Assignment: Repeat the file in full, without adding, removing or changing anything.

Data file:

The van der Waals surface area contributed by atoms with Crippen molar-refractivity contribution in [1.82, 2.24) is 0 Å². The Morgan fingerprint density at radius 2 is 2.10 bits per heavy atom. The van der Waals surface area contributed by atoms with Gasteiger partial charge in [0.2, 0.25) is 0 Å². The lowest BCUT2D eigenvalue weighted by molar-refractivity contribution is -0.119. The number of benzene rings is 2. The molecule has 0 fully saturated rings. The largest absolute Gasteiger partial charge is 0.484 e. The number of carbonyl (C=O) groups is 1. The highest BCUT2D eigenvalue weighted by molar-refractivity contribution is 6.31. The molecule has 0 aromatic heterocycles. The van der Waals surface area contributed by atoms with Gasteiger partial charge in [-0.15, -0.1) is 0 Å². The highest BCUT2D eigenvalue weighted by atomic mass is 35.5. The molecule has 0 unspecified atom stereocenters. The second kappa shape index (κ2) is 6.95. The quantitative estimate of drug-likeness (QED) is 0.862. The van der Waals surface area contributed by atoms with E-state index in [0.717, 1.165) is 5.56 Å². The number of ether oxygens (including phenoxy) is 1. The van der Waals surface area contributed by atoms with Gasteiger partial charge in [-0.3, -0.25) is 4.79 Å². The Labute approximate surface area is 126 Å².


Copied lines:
The van der Waals surface area contributed by atoms with Crippen molar-refractivity contribution in [1.82, 2.24) is 0 Å². The Morgan fingerprint density at radius 2 is 2.10 bits per heavy atom. The van der Waals surface area contributed by atoms with Gasteiger partial charge in [0.2, 0.25) is 0 Å². The lowest BCUT2D eigenvalue weighted by molar-refractivity contribution is -0.119. The number of benzene rings is 2. The molecule has 0 fully saturated rings. The largest absolute Gasteiger partial charge is 0.484 e. The number of carbonyl (C=O) groups is 1. The highest BCUT2D eigenvalue weighted by molar-refractivity contribution is 6.31. The molecule has 0 aromatic heterocycles. The van der Waals surface area contributed by atoms with Gasteiger partial charge in [-0.15, -0.1) is 0 Å². The highest BCUT2D eigenvalue weighted by atomic mass is 35.5. The molecule has 0 unspecified atom stereocenters. The second kappa shape index (κ2) is 6.95. The quantitative estimate of drug-likeness (QED) is 0.862. The van der Waals surface area contributed by atoms with E-state index in [0.717, 1.165) is 5.56 Å². The number of ether oxygens (including phenoxy) is 1. The van der Waals surface area contributed by atoms with Gasteiger partial charge in [-0.3, -0.25) is 4.79 Å². The Labute approximate surface area is 126 Å².